Mining finance in focus: The week that was

It was a quiet start to the week, with low volumes on the ASX at around $4 billion.

To put this in context very high volumes are over $7billion and very low are around $3billion.

I think that in the background we have a lot of fund managers doing their due diligence and attending presentations from the raft of placements and IPO’s currently in the market, about 13 IPO’s currently being marketed.

On Friday the cause of the +1.3% rally in the US was the strong payrolls report coming in at 204,000 versus the expected 120,000, this was complete with upward revisions of around 60,000 to prior months.

This has resulted in some analysts bringing forward the forecast date of “tapering” currently at March 2014, with some now bandying around January as the potential timing of first cuts.

Orica’s quarterly results beat expectations seeing the stock up 11.6 per cent mainly driven by positive performance in the mining services division.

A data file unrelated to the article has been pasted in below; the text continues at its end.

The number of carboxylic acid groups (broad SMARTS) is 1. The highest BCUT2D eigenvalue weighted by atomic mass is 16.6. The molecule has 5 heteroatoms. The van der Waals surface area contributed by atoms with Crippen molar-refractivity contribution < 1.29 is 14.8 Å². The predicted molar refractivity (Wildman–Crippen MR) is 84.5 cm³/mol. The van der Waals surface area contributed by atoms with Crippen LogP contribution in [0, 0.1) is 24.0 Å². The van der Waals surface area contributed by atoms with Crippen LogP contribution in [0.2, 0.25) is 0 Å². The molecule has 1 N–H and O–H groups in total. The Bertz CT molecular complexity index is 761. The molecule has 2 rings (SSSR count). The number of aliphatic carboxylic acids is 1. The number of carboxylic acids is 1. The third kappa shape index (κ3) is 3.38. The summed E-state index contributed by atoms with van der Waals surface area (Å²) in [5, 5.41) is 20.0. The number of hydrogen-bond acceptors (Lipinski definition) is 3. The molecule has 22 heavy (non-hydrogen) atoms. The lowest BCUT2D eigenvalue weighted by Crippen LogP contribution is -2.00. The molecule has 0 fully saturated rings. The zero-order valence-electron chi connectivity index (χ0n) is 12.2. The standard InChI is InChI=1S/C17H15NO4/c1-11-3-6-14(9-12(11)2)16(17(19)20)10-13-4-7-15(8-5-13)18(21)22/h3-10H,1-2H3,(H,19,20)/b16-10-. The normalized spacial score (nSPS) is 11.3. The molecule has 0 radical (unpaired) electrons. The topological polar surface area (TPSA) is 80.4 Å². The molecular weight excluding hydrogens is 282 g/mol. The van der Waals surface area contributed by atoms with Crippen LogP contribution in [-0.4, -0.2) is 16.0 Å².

To be fair the stock has been treated with disdain recently and my view is that the baby has been thrown out with the bath water in some cases in the mining services sector so good opportunities do exist.

With Ausdrill, Forge, Sedgman all recently downgrading earnings we continue to see that those companies exposed to exploration and feasibility study spend.

They will continue to struggle for the foreseeable future.

On the other side of the coin though, those involved in maintenance and production may be at somewhat of a bottom in terms of both sentiment and activity.

Commodity exposure is also key to determining possible future performance with thermal coal being the notable laggard, especially in higher cost Australian operations.

Clearly better performing for the past few years has been the sustainable yield component of the market which may continue to perform in the short to medium term as it’s not yet clear that the RBA’s next move in rates is up.

Once that is confirmed and the next interest rate move is definitely up, which I think will occur mid to late next year, the yield crunch here will begin and banks, TLS, WES etc. will see significant share price reductions.

So I think that we’re in the last six or so months of the yield trade being supported with much of the smarter money beginning to exit the sector in favour of resources and cyclicals early next year.


**Matthew Langsford is a client advisor, specialising in resources stocks.

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